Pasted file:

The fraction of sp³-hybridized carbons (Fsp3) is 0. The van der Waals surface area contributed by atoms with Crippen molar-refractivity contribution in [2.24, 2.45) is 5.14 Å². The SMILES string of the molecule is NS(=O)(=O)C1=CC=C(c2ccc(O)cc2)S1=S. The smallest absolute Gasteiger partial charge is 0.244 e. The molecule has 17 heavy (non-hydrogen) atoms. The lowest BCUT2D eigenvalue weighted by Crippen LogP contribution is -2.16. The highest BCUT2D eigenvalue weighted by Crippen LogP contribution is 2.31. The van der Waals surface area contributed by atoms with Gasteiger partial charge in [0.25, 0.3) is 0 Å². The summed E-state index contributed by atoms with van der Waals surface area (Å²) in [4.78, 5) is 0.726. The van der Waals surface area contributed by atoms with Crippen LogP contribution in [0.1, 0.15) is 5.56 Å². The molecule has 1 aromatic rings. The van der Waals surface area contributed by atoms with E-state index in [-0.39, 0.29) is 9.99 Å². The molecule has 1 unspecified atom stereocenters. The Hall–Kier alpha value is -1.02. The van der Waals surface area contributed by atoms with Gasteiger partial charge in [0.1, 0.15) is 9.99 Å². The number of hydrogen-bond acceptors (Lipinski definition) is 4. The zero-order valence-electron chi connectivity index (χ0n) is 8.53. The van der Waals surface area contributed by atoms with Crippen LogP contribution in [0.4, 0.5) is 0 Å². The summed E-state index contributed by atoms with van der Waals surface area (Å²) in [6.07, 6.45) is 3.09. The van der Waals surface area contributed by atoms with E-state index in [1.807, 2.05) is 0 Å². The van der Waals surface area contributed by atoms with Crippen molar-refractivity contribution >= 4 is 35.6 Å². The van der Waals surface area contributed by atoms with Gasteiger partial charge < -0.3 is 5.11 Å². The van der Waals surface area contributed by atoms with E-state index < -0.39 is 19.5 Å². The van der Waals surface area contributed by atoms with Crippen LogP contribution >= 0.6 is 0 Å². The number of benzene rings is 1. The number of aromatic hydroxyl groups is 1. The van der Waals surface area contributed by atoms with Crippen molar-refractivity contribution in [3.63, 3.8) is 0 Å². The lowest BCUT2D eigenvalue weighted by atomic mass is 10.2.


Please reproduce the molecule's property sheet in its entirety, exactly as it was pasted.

The fraction of sp³-hybridized carbons (Fsp3) is 0. The van der Waals surface area contributed by atoms with Crippen molar-refractivity contribution in [2.24, 2.45) is 5.14 Å². The SMILES string of the molecule is NS(=O)(=O)C1=CC=C(c2ccc(O)cc2)S1=S. The smallest absolute Gasteiger partial charge is 0.244 e. The molecule has 17 heavy (non-hydrogen) atoms. The lowest BCUT2D eigenvalue weighted by Crippen LogP contribution is -2.16. The highest BCUT2D eigenvalue weighted by Crippen LogP contribution is 2.31. The van der Waals surface area contributed by atoms with Gasteiger partial charge in [0.25, 0.3) is 0 Å². The summed E-state index contributed by atoms with van der Waals surface area (Å²) in [4.78, 5) is 0.726. The van der Waals surface area contributed by atoms with Crippen LogP contribution in [0.1, 0.15) is 5.56 Å². The molecule has 1 aromatic rings. The van der Waals surface area contributed by atoms with E-state index in [-0.39, 0.29) is 9.99 Å². The molecule has 1 unspecified atom stereocenters. The Hall–Kier alpha value is -1.02. The van der Waals surface area contributed by atoms with Gasteiger partial charge in [0.1, 0.15) is 9.99 Å². The number of hydrogen-bond acceptors (Lipinski definition) is 4. The zero-order valence-electron chi connectivity index (χ0n) is 8.53. The van der Waals surface area contributed by atoms with Crippen LogP contribution in [0.4, 0.5) is 0 Å². The summed E-state index contributed by atoms with van der Waals surface area (Å²) in [6.07, 6.45) is 3.09. The van der Waals surface area contributed by atoms with E-state index in [1.807, 2.05) is 0 Å². The van der Waals surface area contributed by atoms with Crippen molar-refractivity contribution >= 4 is 35.6 Å². The van der Waals surface area contributed by atoms with Gasteiger partial charge < -0.3 is 5.11 Å². The van der Waals surface area contributed by atoms with E-state index < -0.39 is 19.5 Å². The van der Waals surface area contributed by atoms with Crippen LogP contribution >= 0.6 is 0 Å². The number of benzene rings is 1. The number of aromatic hydroxyl groups is 1. The van der Waals surface area contributed by atoms with Crippen molar-refractivity contribution in [3.63, 3.8) is 0 Å². The lowest BCUT2D eigenvalue weighted by atomic mass is 10.2.